Subject: I have found a CD that I think you would enjoy
|Mahler, Schafer, Deutsches So Berlin|
Symphonies 1 / Ruckert Songs
Listen to Samples
A good Mahler First paired with Schafer's affecting, memorab
Santa Fe Listener | Santa Fe, NM USA | 05/17/2010
(4 out of 5 stars)
"Come for the symphony, but stay for the songs. I've never noticed Eschenbach to possess surpassing talent as a conductor, but he must do something right, having achieved a notable big-name career. I try to keep up with his many recordings; some are good, certainly, but you'd never guess form the trail of good reviews how many are mediocre. In general, his Mahler has proved to be slack and ordinary. that, of course, may be a good way to succeed. But cynicism will do us no good. Here is the Deutsche sinfonie-Orchester of Berlin, best known to old timers under its postwar name as the RIAS Symphony, a radio orchestra founded in 1946 by the American occupiers (RIAS stands for Radio in the America Sector). In the welter of Berlin's many orchestras, I haven't kept up with this one. It seems to fall behind Barenboim's Staatskapelle Berlin, however.
The orchestra sounds good here and is well recorded. Even tiny labels like Capriccio seem to have no problem with that. Eschenbach leads a straightforward first movement. Whether it's due to him or less-rhan-stellar players, there is little mystery or atmosphere. As the movement progresses, the pace gets slower and the mood quieter; in some ways that's fairly evocative. Too bad that Eschenbach can't capture the magical resolution to the tonic when the horns enter. The climax makes a nice resounding noise. Tempo and dynamics are moderate in the landler-like Scherzo. The underlying momentum is kept going for the most part. Continuing down the middle of the road, the parodistic funeral march is played straight but with a nice tenderness. the Jewish klezmer band is affectionately evoked with lingering rubato. The stormy opening of the finale begins with less shocking impact than in many recordings, but I've had enough of shock, so this wasn't a drawback. Eschenbach is canny enough not to push his musicians too far; everything here is carefully judged rather than being played for maximum impact. In all, a pleasing performance without breaking any new ground.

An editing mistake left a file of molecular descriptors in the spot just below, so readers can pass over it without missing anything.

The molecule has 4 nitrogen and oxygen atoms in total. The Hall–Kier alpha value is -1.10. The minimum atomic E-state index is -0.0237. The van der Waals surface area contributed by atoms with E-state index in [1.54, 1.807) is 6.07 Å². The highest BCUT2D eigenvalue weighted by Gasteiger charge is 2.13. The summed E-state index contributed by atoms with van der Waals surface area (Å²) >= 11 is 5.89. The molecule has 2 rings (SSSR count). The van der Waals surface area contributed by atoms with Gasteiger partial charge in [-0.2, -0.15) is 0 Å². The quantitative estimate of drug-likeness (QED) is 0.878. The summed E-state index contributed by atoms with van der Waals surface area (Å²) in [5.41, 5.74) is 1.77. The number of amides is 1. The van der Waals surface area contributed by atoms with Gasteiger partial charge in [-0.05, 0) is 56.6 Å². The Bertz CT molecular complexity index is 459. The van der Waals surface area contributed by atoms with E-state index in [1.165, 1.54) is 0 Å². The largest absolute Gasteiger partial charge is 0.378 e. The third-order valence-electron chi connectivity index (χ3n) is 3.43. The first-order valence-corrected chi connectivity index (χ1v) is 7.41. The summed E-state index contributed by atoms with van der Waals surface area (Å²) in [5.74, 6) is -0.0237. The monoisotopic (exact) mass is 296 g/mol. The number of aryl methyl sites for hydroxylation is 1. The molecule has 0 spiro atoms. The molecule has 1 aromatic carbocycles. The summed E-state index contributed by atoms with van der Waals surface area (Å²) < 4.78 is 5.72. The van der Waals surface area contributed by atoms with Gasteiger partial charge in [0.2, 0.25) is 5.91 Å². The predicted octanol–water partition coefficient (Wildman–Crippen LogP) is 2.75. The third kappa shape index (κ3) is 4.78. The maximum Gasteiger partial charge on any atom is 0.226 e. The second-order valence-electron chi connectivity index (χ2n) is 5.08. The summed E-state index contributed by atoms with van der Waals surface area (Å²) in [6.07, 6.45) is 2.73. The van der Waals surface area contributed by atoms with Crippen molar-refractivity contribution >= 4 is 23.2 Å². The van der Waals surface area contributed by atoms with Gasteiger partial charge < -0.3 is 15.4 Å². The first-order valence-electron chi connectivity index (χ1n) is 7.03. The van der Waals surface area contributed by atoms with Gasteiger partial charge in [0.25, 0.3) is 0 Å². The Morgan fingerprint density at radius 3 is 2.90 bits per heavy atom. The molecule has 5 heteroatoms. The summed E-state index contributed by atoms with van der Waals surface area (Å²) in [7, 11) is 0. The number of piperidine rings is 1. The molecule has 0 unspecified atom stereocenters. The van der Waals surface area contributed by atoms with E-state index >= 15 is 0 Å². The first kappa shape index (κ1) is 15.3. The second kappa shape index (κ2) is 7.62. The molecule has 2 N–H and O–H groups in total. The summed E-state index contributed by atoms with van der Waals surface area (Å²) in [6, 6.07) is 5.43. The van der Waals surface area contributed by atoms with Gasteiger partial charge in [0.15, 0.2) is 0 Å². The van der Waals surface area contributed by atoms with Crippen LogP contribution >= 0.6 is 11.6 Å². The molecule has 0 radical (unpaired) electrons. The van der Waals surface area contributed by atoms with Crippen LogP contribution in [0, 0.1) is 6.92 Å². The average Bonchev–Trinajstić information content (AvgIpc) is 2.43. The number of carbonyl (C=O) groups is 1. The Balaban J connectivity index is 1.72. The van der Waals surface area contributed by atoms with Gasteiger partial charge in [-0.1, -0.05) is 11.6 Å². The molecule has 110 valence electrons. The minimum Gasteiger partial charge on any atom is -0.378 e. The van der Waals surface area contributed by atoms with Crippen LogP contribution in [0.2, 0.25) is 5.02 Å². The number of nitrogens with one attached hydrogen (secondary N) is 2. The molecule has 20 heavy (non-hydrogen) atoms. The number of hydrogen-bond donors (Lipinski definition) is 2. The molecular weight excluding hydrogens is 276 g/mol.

Quite a few Mahler Firsts come with no filler, so it's welcome to get the five Ruckert songs from Christine Schafer. Her lyric voice has darkened with age, and at this stage there are a few technical flaws. But Schafer is an artist, always worth hearing, and we find her in beautiful voice. Eschenbach is an accomplished accompanist to singers; if only he didn't favor some exaggerated slow pacing here. The real attraction is Schafer's imaginative, dramatic readings. Even lacking the sheer power needed to rise to the climax of Um Mitternacht, she finds so much passion that you barley notice. I wouldn't object if someone named "Ich bin der Welt abhanden gekommen" as the greatest lied after Schubert, and its long, arching line is difficult, especially when drawn out nearly to 8 min. as it is here. Schafer divides the line into shorter segments and manages a lovely, memorable rendition, which is true of the whole set."